Background 4 comments

Keep the 5% rule for organic feed

It may sound strange that organic meat and eggs are not produced from animals with diets that are 100% organic. But there are simply not enough organic (protein rich) raw materials available to satisfy the demand. The EU still wants to push the 100% rule.

It has always been the ambition for the European Union (EU); to make organic pig and poultry feeds 100% organic by the end of 2014. The last couple of years, pig and poultry producers were allowed to use a maximum of 5% non-organic raw materials (proteins) in the feed. But as we come closer to the end of the year, it still seems that there are not enough organic raw materials available to make the diets 100% organic. Keeping in mind that part of the raw materials has to be sourced locally, according to the EU rules. That is making it even harder to find suitable protein sources, as the percentage of organic raw materials that have to be sourced locally will; probably increase in the near future.

Extension until 2017
This is why the European Union has extended the timeframe on introducing 100% organic raw materials in organic pig and poultry feed to 2017, when the new organic action plan will come into force. This decision was made last week in Brussels. This derogation means that organic producers are still allowed to mix a maximum of 5% non-organic protein raw materials in the diets. The allowance to mix non-organic raw materials in the feed currently gives feed formulators a degree of flexibility in providing optimum levels of key nutrients in diets. And since feed accounts to 70-80% of the total production costs for pig and poultry, the correct formulation and rationing of feed is critical.

It is not the first time that the EU has extended the time frame. In 2011, Brussels also wanted to bring back the 5% allowance of non-organic raw materials to 3% in 2012 and 1% in 2013. Nothing happened because the EU Member States indicated that the reduction of the inclusion rates would make it very difficult for the livestock sectors. The European Commission therefore decided to keep the 5% rule.

New rules for organic products
But will the EU extend again after 2017? Little change so it would seem. In the new organic action plan, EU Farming Commissioner Dacian Ciolos wants to introduce stricter rules for the production and sale of foods bearing an official organic label. He wants to stick to demanding 100% organic ingredients in animal feed.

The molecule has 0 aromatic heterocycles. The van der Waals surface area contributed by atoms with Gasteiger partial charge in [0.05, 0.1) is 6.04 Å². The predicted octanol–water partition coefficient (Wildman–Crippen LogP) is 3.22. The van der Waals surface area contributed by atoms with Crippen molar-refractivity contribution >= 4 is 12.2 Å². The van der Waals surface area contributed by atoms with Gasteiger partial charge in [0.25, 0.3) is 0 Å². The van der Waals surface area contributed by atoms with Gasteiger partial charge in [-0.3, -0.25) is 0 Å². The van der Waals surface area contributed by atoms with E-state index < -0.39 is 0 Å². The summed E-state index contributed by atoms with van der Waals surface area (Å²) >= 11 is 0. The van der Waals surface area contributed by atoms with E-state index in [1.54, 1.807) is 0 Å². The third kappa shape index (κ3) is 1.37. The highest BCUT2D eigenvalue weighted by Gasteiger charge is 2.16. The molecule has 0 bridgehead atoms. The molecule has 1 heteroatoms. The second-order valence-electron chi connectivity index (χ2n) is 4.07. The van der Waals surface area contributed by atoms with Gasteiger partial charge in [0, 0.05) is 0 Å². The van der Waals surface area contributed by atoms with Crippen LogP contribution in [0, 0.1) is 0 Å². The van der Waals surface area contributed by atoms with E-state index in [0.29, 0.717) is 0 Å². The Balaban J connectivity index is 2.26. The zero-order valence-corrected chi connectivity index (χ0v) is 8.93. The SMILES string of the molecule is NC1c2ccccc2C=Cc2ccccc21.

From a consumer perspective, you might think that organic pork, poultry and eggs should come from farms that are using 100% organic ingredients. Apparently, this – and the currently labelling - creates confusion in the organic marketplace. But from a farmer's perspective, it is much more complicated. Feed is a very important component and you have to have access to the right protein sources to make sure the animals get all the nutrients they need – whether they are organically or conventionally raised. And does a 95% organic diet really makes a difference? If the EU pushes for the 100% rule, I wonder what effect this will have on the current organic farms in Europe?

Keep the 5%
I think that changing the animal feed rules for organic production – as from 2017 - is one of the most controversial ones in the organic reform proposals from the EU. Pigs and poultry require a specific balance of proteins and amino acids for optimum growth, and this has to be respected. And I don't see the organic soy and pea production in Europe take off that quickly to meet the demand for organic protein sources in the coming years. Before you know it, it is 2017.


  • hk Katz

    There is enough organic protein for feeding stuff available. EU simply needs to release insect protein as feeding stuff. It is easy to rear insects on organic material. The 100% organic feed would be no problem anymore.

  • Emmy Koeleman

    I agree, that would make it easier to choose a high quality protein source.

  • alvaro marin quintero

    Organic production is very suitable but there are economic 'reason' for ban it, and this is very efficient. Ok hk Katz

  • joshua jendza

    There is no 'requirement' for organic food. It is a consumer preference, not a dietary requirement for anyone. Therefore, if there is greater demand than resources can support prices for the organic food that can be produced should rise as is the case for any other luxury item. When there is more demand for a particular vintage of wine, the price for that vintage goes up. You don't allow the vinyard to dilute it by 5% with a different, cheaper vintage.

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